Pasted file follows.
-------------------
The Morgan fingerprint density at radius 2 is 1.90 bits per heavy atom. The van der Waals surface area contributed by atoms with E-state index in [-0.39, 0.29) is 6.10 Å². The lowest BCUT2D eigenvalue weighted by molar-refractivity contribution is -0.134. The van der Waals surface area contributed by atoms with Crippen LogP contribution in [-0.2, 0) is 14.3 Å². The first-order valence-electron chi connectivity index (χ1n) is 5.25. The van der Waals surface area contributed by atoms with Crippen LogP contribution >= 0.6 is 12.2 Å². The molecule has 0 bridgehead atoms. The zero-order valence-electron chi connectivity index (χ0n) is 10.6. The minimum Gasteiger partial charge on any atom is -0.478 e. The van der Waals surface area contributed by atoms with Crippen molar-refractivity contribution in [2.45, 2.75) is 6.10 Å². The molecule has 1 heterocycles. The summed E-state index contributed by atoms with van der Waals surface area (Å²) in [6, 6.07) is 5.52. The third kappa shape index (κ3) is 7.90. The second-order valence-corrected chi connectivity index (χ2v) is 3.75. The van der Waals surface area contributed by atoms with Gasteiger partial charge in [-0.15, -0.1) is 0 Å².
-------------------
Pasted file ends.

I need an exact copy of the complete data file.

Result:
The Morgan fingerprint density at radius 2 is 1.90 bits per heavy atom. The van der Waals surface area contributed by atoms with E-state index in [-0.39, 0.29) is 6.10 Å². The lowest BCUT2D eigenvalue weighted by molar-refractivity contribution is -0.134. The van der Waals surface area contributed by atoms with Crippen LogP contribution in [-0.2, 0) is 14.3 Å². The first-order valence-electron chi connectivity index (χ1n) is 5.25. The van der Waals surface area contributed by atoms with Crippen LogP contribution >= 0.6 is 12.2 Å². The molecule has 0 bridgehead atoms. The zero-order valence-electron chi connectivity index (χ0n) is 10.6. The minimum Gasteiger partial charge on any atom is -0.478 e. The van der Waals surface area contributed by atoms with Crippen molar-refractivity contribution in [2.45, 2.75) is 6.10 Å². The molecule has 1 heterocycles. The summed E-state index contributed by atoms with van der Waals surface area (Å²) in [6, 6.07) is 5.52. The third kappa shape index (κ3) is 7.90. The second-order valence-corrected chi connectivity index (χ2v) is 3.75. The van der Waals surface area contributed by atoms with Gasteiger partial charge in [-0.15, -0.1) is 0 Å².